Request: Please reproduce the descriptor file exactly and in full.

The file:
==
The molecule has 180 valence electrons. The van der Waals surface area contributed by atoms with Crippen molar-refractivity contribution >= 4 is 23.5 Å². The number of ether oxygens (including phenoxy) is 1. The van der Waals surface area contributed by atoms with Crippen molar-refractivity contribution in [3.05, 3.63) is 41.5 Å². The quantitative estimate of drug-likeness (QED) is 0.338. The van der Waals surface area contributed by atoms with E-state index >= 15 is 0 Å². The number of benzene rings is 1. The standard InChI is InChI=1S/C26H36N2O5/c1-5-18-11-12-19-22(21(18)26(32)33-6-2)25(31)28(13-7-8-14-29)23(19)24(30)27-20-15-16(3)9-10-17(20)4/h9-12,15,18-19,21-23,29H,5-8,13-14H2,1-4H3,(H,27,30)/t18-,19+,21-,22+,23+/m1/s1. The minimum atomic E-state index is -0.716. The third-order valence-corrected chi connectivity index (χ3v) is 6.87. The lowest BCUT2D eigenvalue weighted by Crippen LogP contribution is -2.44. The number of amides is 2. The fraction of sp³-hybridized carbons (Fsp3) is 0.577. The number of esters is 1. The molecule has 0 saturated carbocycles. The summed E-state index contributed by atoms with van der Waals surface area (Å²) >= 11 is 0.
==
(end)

The molecule has 180 valence electrons. The van der Waals surface area contributed by atoms with Crippen molar-refractivity contribution >= 4 is 23.5 Å². The number of ether oxygens (including phenoxy) is 1. The van der Waals surface area contributed by atoms with Crippen molar-refractivity contribution in [3.05, 3.63) is 41.5 Å². The quantitative estimate of drug-likeness (QED) is 0.338. The van der Waals surface area contributed by atoms with E-state index >= 15 is 0 Å². The number of benzene rings is 1. The standard InChI is InChI=1S/C26H36N2O5/c1-5-18-11-12-19-22(21(18)26(32)33-6-2)25(31)28(13-7-8-14-29)23(19)24(30)27-20-15-16(3)9-10-17(20)4/h9-12,15,18-19,21-23,29H,5-8,13-14H2,1-4H3,(H,27,30)/t18-,19+,21-,22+,23+/m1/s1. The minimum atomic E-state index is -0.716. The third-order valence-corrected chi connectivity index (χ3v) is 6.87. The lowest BCUT2D eigenvalue weighted by Crippen LogP contribution is -2.44. The number of amides is 2. The fraction of sp³-hybridized carbons (Fsp3) is 0.577. The number of esters is 1. The molecule has 0 saturated carbocycles. The summed E-state index contributed by atoms with van der Waals surface area (Å²) >= 11 is 0.